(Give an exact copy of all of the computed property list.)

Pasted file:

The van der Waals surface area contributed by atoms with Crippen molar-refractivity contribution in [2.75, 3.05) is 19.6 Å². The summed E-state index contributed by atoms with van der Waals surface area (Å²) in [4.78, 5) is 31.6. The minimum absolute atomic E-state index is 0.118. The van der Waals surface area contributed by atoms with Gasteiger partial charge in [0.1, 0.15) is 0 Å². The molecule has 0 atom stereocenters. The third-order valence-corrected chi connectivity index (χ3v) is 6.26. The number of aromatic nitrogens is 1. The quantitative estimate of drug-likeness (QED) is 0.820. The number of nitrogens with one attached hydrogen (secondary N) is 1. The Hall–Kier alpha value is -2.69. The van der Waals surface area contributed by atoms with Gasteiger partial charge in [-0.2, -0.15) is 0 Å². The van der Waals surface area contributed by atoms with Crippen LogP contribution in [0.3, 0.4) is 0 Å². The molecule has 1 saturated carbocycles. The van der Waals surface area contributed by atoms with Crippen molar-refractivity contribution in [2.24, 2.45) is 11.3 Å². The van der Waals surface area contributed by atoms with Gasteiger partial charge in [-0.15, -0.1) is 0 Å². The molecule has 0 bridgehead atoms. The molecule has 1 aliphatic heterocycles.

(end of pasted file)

The van der Waals surface area contributed by atoms with Crippen molar-refractivity contribution in [2.75, 3.05) is 19.6 Å². The summed E-state index contributed by atoms with van der Waals surface area (Å²) in [4.78, 5) is 31.6. The minimum absolute atomic E-state index is 0.118. The van der Waals surface area contributed by atoms with Gasteiger partial charge in [0.1, 0.15) is 0 Å². The molecule has 0 atom stereocenters. The third-order valence-corrected chi connectivity index (χ3v) is 6.26. The number of aromatic nitrogens is 1. The quantitative estimate of drug-likeness (QED) is 0.820. The number of nitrogens with one attached hydrogen (secondary N) is 1. The Hall–Kier alpha value is -2.69. The van der Waals surface area contributed by atoms with Gasteiger partial charge in [-0.2, -0.15) is 0 Å². The van der Waals surface area contributed by atoms with Crippen LogP contribution in [0.3, 0.4) is 0 Å². The molecule has 1 saturated carbocycles. The van der Waals surface area contributed by atoms with Crippen molar-refractivity contribution in [2.24, 2.45) is 11.3 Å². The van der Waals surface area contributed by atoms with Gasteiger partial charge in [-0.15, -0.1) is 0 Å². The molecule has 0 bridgehead atoms. The molecule has 1 aliphatic heterocycles.